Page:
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How gov scapegoats systems for man-made errors

Dead pupil letter shows it is human to err

So why is a County Council putting out a statement that is at best misleading, and at worst calculated to divert attention from an individual failure or even a more systemic failure by the Education Authority to ensure that users of the SIMS system are properly trained?

Their initial reaction was that such speculation was unfair. They have now passed on a statement from the Head Teacher of the school in question, who is adamant that the correct procedures - including flagging the pupil as deceased - were followed. This does not quite explain why their first statement made reference to a second database.

Does this matter? We think it does, because as long as the general public are encouraged not to understand the difference between system and human error, it is impossible to have a sensible debate about the use of IT in the UK. On the one hand are the eternal optimists in government, focused wholly on the benefits that properly functioning IT can bring; on the other are the naysayers, who do not quite understand the issues but have been educated to believe that many of life’s ills can be put down to "computer error".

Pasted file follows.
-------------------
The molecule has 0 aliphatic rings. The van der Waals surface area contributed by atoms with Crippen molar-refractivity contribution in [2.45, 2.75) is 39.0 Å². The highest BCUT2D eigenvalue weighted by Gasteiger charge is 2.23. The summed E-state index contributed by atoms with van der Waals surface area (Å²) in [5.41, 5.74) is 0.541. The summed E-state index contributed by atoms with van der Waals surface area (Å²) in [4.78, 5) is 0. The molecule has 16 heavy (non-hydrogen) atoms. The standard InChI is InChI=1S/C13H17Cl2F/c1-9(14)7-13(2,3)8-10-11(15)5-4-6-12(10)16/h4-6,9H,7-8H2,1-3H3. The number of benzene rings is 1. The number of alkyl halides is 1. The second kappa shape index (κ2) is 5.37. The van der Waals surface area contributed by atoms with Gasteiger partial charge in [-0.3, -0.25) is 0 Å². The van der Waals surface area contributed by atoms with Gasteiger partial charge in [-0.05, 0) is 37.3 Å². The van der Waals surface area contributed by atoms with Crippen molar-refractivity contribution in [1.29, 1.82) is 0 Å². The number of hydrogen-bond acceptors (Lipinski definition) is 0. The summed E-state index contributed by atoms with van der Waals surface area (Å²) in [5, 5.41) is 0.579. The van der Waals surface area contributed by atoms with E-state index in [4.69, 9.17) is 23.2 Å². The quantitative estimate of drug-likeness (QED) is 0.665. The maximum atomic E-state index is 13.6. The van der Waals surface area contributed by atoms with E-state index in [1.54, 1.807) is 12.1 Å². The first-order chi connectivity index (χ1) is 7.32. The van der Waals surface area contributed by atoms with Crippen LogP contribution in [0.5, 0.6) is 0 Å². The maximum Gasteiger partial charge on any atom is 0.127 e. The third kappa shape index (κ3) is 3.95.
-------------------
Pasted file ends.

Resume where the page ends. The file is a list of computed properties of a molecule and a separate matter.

That in turn makes it hard to spot when a system is badly structured. Earlier this year, we were told of failings in a package called "Truancy Call" that sends out automated calls to the parents of absent school pupils. One problem with this package was that it did not appear to have properly sorted out its rules for calling where parents were separated or divorced, which led to it generating inappropriate and almost certainly DPA non-compliant calls to non-resident parents.

That is a "system error", normalising bad practice, and inculcating some very bad data habits indeed into those who believe that if the computer says so, it must be right. Stephen Clarke, Managing Director of Truancy Call Ltd, commented: "Truancy Call extracts data live and in real-time from schools' management information systems which schools are responsible for updating." In other words, if there is an issue here, it is to do with the way the schools hold data - not Truancy Call's interpretation of it.

The issue in both cases is that the explanation is neither simple nor straightforward. The Macclesfield error was reported as system error, looks more like human error, and is finally claimed as something subtle and systemic. The Truancy Call problem appears to be about the unintended consequences of software interacting with someone else's database. In neither case is understanding aided by sweeping general claims from officialdom. ®

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